Preferably, the fiberglass yarn will have a fineness ranging between about 40,000 yds./lb. (400 glass) and 2,000 yds./lb. (20 glass). Since denier=4,464,492 divided by yds./lb. of the yarn, the fiberglass yarns of the inventive fabric have a denier which ranges from between about 110 and 2,200. Moreover, the individual filaments in the yarns have a denier range between about 2 denier/per filament and 10 denier/per filament. Denier of course relates to yarn length and weight.
As alluded to, while fiberglass is preferred for use in the inventive fabric, other ceramic fibers may be used such as quartz, silica and aluminum oxide. The preferred fiberglass is “E” glass (electric insulation glass), but “C” glass (a specialty glass) and “A” glass (also a specialty glass) may also be used. “E” glass is preferred since it is typically more readily available in numerous sizes, filament counts and cross-sections.
In accordance with the invention, all methods of weaving would be suitable, including dobby, jacquard and plain weaving and there would be no limit to the designs achievable with these standard weaving techniques.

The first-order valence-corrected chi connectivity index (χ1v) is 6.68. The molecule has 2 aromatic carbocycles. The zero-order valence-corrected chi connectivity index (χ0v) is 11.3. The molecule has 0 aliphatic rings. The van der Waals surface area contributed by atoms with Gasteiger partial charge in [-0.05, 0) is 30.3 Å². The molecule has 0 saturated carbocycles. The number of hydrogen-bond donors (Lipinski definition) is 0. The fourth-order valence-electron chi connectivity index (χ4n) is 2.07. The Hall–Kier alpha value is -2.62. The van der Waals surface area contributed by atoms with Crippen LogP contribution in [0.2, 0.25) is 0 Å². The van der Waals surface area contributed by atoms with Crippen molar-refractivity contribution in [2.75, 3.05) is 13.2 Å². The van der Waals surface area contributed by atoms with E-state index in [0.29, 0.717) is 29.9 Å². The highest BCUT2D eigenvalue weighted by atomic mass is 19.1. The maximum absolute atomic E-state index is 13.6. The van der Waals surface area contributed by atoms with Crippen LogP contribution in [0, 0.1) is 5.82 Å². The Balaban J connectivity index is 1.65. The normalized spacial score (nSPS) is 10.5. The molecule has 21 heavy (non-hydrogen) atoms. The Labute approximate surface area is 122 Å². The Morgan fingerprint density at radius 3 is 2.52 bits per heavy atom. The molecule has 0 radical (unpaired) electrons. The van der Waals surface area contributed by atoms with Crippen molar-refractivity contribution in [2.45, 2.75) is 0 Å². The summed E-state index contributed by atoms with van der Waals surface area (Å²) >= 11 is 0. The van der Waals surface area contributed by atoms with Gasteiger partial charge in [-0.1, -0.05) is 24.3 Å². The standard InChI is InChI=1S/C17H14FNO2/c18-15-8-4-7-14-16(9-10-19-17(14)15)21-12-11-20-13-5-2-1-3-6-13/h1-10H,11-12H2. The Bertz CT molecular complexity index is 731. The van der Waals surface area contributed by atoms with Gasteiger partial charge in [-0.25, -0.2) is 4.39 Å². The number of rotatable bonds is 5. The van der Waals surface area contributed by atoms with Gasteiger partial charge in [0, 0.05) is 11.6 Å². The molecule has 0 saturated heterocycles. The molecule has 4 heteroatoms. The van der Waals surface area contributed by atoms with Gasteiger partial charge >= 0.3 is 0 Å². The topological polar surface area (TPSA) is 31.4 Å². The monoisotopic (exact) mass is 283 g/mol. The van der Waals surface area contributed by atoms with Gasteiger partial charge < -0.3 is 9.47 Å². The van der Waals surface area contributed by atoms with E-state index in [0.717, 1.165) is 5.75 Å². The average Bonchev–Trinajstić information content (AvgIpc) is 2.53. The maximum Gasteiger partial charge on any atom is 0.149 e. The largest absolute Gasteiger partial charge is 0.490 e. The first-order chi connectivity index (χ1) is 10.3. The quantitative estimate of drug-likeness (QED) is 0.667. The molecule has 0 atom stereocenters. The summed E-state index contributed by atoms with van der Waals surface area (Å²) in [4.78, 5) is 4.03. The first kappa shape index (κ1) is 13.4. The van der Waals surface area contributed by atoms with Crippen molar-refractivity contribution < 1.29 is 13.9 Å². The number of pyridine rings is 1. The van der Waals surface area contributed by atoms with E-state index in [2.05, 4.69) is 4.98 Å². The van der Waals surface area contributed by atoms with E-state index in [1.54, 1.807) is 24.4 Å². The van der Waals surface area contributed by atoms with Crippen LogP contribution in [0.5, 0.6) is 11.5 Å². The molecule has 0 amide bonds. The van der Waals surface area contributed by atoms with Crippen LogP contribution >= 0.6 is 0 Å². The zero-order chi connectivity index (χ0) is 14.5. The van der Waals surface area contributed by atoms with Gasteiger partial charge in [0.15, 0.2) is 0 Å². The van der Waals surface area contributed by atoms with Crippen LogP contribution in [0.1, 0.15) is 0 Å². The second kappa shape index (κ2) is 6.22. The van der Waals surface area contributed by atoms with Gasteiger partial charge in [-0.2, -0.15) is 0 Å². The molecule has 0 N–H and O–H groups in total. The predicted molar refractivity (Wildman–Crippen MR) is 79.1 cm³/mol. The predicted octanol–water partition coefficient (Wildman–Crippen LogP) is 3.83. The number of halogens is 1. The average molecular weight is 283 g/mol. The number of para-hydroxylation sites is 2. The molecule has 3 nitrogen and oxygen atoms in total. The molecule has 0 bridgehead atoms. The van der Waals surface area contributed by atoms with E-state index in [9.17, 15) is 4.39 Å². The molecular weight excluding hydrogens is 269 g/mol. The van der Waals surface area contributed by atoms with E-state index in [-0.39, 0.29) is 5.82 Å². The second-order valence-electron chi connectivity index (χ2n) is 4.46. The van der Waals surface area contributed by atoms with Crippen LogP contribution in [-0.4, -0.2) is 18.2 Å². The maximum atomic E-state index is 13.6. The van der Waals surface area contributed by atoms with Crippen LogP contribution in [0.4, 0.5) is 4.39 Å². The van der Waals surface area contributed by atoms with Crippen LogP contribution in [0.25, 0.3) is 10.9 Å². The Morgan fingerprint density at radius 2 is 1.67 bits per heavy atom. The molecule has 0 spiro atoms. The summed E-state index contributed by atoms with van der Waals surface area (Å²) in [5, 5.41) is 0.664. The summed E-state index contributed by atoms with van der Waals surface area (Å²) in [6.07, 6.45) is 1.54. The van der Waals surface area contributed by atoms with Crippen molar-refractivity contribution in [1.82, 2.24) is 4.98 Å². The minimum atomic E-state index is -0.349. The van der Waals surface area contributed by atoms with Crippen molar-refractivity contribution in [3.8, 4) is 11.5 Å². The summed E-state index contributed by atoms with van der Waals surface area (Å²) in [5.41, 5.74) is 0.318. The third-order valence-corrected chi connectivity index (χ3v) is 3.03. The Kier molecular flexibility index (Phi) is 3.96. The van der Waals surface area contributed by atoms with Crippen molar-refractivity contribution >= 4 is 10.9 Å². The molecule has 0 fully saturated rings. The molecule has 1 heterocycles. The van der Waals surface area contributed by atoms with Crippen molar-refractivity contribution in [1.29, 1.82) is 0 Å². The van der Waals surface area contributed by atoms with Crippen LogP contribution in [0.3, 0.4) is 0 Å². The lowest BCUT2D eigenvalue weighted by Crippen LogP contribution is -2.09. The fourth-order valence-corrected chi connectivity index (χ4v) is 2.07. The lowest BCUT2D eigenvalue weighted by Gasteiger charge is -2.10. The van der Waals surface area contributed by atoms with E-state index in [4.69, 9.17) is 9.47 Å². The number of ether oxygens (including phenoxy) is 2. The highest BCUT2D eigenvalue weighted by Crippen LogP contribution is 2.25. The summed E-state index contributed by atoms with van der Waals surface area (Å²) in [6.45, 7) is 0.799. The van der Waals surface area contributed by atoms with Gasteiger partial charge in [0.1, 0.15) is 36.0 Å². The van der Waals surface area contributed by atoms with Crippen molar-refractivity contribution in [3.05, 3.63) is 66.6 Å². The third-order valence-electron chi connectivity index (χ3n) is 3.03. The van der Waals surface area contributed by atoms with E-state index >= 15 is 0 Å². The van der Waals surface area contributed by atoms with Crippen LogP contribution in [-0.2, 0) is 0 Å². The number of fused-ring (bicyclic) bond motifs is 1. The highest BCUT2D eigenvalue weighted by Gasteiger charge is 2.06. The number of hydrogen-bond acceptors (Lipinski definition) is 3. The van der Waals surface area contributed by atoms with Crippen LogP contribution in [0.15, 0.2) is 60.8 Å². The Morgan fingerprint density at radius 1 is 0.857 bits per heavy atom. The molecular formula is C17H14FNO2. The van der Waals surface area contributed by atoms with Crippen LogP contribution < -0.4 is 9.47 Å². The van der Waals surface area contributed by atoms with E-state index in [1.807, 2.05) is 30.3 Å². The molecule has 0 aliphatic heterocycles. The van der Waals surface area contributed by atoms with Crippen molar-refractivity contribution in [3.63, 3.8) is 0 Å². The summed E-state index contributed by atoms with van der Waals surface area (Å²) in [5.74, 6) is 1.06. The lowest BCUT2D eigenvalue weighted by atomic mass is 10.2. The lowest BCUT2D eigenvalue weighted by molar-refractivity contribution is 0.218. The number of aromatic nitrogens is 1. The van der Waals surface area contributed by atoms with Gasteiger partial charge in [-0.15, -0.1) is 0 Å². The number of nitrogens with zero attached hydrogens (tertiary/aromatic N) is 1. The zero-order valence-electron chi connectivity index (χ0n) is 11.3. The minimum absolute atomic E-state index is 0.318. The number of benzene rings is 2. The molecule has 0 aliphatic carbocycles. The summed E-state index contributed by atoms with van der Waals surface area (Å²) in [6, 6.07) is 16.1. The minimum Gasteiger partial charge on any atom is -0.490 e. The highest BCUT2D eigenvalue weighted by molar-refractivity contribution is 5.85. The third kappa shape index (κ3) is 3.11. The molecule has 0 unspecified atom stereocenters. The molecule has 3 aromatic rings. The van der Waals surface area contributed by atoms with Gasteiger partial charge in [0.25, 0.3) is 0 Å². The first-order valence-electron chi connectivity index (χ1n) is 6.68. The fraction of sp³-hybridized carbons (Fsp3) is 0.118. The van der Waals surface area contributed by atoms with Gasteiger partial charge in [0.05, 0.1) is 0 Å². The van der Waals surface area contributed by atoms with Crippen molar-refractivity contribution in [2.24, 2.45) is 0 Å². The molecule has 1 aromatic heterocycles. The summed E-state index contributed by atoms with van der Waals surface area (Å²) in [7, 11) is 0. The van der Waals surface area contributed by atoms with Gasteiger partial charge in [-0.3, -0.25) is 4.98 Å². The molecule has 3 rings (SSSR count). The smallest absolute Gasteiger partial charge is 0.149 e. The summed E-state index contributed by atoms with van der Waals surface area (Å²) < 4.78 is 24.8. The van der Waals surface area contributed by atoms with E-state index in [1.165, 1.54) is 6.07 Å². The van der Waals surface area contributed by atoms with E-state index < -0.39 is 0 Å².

The yarn of the invention is woven preferably into a 25×25 warp/weft ends per inch mesh, although this can range from between about 10×42 warp/weft ends per inch mesh and 30×30 warp/weft ends per inch mesh, or any other mesh configuration that standard weaving equipment can normally produce.
While the inventive flooring system and fabric have been described in detail herein, the invention is not limited to what is described. Moreover, the scope of the invention is defined in the claims.
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|JP2003073990A||Title not available|
|JPH0664108A||Title not available|
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|Citing Patent||Filing date||Publication date||Applicant||Title|
|WO2013176368A1 *||Dec 27, 2012||Nov 28, 2013||(주)엘지하우시스||Lint-preventing yarn and woven floor decoration material using same|
|U.S. Classification||442/178, 442/210, 442/288, 428/913.3|
|International Classification||D03D15/02, D03D15/00, B32B3/02, B32B5/26, D03D25/00, E04F15/02, B32B11/00, B32B27/12, B32B17/04, B32B33/00|
|Cooperative Classification||D02G3/185, Y10T442/387, Y10T442/30, D02G3/36, B32B17/04, Y10T442/3236, E04F15/02, B32B2419/04, Y10T442/335, D02G3/445, B32B2315/02, B32B27/12, Y10T442/2975, D03D15/02, Y10T442/3228, Y10T442/3065, Y10T442/3252, B32B2327/06|
|European Classification||D02G3/36, D02G3/18B2, D02G3/44E, B32B27/12, D03D15/02, E04F15/02, B32B17/04|
|Jan 5, 2005||AS||Assignment|
Owner name: CHILEWICH L.L.C., NEW YORK
Free format text: ASSIGNMENT OF ASSIGNORS INTEREST;ASSIGNOR:SULTAN, JOSEPH;REEL/FRAME:016161/0739
Effective date: 20041223
|Feb 15, 2011||FPAY||Fee payment|
Year of fee payment: 4
|Feb 20, 2015||FPAY||Fee payment|
Year of fee payment: 8